Impey 2002, p. 210, cat. 353 

Jörg 2003/1, p. 14 & pp.184-185

Sargent 2012, p.189 cat. 88

 

Price: Sold.

 

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2011664
2011664

Sold Ceramics - Sold Japanese Imari 1690-1800 - Tableware and other Porcelain with Western Shapes - Page 1

 

Object 2011664

 

Miniature chamber-pot

 

Japan

 

1700-1730

 

Height 31 mm (1.22 inch), diameter of mouthrim 46 mm (1.81 inch), diameter of footring 20 mm (0.79 inch), weight 23 grams (0.81 ounce (oz.))

 

Miniature chamber-pot on footring, spreading rim, curved handle with thumb-rest. Imari, decorated in underglaze blue, iron-red and gold with grasses and a chrysanthemum flower spray. On the handle and rim florests between scrolls.

 

The use of this miniature chamber-pot is unknown. It is too large to be placed in a doll's house. In general, miniatures were included in groups of decorative porcelain placed on shelves, brackets and consoles in the Dutch interior, or in the porcelain rooms of the grand houses such as those still in Pommersfelden and Charlottenburg, Germany. Similar miniature objects were also made of silver and glass, and the pieces of Japanese (and Chinese) porcelain fit into the general trend. (Jörg 2003/1, p.190)

  

Condition: Restored.

 

Reference:

Jörg 2003/1, p.190 & cat. 238

 

Price: Sold.

 

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2011818
2011818

Sold Ceramics - Sold Japanese Imari 1690-1800 - Tableware and other Porcelain with Western Shapes - Page 1

 

Object 2011818

 

Shaving bowl

 

Japan

 

1700-1730

 

Height 75 mm (2.95 inch), diameter of rim 248 mm (10.83 inch), diameter of footring 93 mm (4.33 inch), weight 676 grams (23.84 ounce (oz.))

 

Published: Fraeylema Nieuws, number 52, September 2015

 

Shaving bowl on high footring. Moulded ribbed rim with a saved semi-circular section and two small holes opposite the cut-out section. Decorated in underglaze blue and overglaze iron-red, black, green, grey and yellow enamel with a jardinière filled with leafy flowering peonies. In the middle in the glaze, a large ring was left unglazed. On the rim a mountainous landscape with trees and a pagoda alternating with three peony flower heads reserved on a underglaze blue ground. On the reverse two wide spread prunus sprays. 

 

Shaving bowls were used by barbers and were indispensable in the Dutch household too. They were made of earthenware, pewter, copper and even silver. They had an alternative use, namely to let blood from a vein in the arm during blood-letting, a medical procedure thought to drain bad blood from the system also performed by the barber/surgeon. In the seventeenth century, regulations were put in place in England to govern what barbers were permitted to do. Thus the became confined to bloodletting and treating external diseases. In Prussia the barbers' and the surgeons' guild joined in 1779, and it was said of great Prussian surgeons that they had risen "up from the barber's bowl'. Both purposes explain the semi-circular saving. The two holes are for a cord used to suspend it from the client's neck to catch lather and water during shaving, or to hang the bowl on the wall thus implying that owners also appreciated the bowl for its decorative value as well as its function. Chinese shaving bowls usually have the holes in the footring while Japanese examples have them in the rim. (Jörg 2003/1, p.184), (Sargent 2012, p.189)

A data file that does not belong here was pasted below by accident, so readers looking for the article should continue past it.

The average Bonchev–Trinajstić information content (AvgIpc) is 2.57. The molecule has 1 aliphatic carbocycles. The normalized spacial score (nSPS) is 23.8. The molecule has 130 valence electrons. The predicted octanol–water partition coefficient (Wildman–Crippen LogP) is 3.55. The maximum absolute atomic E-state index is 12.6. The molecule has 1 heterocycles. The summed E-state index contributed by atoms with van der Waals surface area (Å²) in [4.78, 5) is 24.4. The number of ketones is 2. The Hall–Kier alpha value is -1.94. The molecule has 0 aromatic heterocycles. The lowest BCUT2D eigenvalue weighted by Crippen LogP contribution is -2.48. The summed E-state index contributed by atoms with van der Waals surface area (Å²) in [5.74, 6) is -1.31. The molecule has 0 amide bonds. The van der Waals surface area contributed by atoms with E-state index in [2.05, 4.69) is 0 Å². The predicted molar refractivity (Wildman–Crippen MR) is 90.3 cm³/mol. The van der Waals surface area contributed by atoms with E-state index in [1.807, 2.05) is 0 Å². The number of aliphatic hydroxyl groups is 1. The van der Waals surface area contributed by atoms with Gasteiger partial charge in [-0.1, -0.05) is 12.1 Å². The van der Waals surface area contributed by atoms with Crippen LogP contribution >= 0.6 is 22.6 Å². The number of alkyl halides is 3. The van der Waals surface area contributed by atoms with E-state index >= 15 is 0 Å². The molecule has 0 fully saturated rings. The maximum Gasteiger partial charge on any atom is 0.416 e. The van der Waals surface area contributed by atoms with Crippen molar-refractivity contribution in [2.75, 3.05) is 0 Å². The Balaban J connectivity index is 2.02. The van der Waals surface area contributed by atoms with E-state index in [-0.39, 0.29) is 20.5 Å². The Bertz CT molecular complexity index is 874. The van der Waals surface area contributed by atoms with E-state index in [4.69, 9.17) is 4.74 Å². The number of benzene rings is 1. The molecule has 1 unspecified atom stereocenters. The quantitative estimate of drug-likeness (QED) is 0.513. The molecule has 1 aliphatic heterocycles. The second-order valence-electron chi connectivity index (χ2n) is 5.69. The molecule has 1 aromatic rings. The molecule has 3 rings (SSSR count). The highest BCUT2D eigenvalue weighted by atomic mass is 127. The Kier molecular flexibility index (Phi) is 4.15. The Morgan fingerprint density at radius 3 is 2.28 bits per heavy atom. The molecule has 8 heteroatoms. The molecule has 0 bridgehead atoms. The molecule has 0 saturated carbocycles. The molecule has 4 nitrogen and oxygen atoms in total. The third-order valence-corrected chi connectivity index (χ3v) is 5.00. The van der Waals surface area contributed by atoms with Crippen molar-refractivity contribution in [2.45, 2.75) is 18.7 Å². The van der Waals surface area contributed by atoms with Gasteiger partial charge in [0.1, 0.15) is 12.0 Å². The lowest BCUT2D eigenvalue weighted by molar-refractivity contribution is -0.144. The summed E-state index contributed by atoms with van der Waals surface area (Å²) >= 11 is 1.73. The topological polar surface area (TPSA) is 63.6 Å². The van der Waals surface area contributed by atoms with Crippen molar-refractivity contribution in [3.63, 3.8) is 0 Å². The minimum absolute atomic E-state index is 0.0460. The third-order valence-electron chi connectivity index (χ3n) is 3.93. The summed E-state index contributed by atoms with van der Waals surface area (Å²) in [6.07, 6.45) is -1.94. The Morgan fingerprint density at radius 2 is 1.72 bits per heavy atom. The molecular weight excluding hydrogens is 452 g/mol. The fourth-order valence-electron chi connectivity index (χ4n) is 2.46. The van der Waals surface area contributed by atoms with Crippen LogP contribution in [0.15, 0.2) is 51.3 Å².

Most shaving basins are decorated in Imari, but this example was made in one of the smaller kilns which used a different technique, in which the objects were stacked on to each other in the oven while in the middle of the shaving basin, in the glaze, a large ring was left unglazed in order to prevent that the objects would stick to each other during the firing process. That ring is sometimes quite visible, on this object it is subtly hidden in the decoration in enamel colors. (source: Fraeylema Nieuws, number 52, September 2015)

 

For an identically sized and shaped shaving bowls, please see:

Condition: Two chips to the rim.

 

References:

Jörg 1982/2, cat. 123

Jörg 2003/1, p.184 & cat. 229

Sargent 2012, p.183 & p.189

Fraeylema Nieuws, number 52, September 2015

 

Price: Sold.